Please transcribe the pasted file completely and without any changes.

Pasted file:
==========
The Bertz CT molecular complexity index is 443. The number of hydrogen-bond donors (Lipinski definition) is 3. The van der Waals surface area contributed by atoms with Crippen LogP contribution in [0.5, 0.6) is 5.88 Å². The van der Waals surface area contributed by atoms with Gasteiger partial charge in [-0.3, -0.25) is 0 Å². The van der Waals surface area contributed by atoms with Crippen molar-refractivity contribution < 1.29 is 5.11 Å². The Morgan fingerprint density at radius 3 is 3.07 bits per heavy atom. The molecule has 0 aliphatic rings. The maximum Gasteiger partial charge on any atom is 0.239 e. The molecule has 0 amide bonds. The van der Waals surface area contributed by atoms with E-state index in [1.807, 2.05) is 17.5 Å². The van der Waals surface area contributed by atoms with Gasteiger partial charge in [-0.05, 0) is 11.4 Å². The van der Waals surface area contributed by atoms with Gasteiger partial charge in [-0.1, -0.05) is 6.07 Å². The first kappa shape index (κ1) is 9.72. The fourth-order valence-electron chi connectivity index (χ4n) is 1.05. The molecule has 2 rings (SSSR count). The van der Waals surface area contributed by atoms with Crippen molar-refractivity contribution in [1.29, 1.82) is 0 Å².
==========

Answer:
The Bertz CT molecular complexity index is 443. The number of hydrogen-bond donors (Lipinski definition) is 3. The van der Waals surface area contributed by atoms with Crippen LogP contribution in [0.5, 0.6) is 5.88 Å². The van der Waals surface area contributed by atoms with Gasteiger partial charge in [-0.3, -0.25) is 0 Å². The van der Waals surface area contributed by atoms with Crippen molar-refractivity contribution < 1.29 is 5.11 Å². The Morgan fingerprint density at radius 3 is 3.07 bits per heavy atom. The molecule has 0 aliphatic rings. The maximum Gasteiger partial charge on any atom is 0.239 e. The molecule has 0 amide bonds. The van der Waals surface area contributed by atoms with E-state index in [1.807, 2.05) is 17.5 Å². The van der Waals surface area contributed by atoms with Gasteiger partial charge in [-0.05, 0) is 11.4 Å². The van der Waals surface area contributed by atoms with Gasteiger partial charge in [-0.1, -0.05) is 6.07 Å². The first kappa shape index (κ1) is 9.72. The fourth-order valence-electron chi connectivity index (χ4n) is 1.05. The molecule has 2 rings (SSSR count). The van der Waals surface area contributed by atoms with Crippen molar-refractivity contribution in [1.29, 1.82) is 0 Å².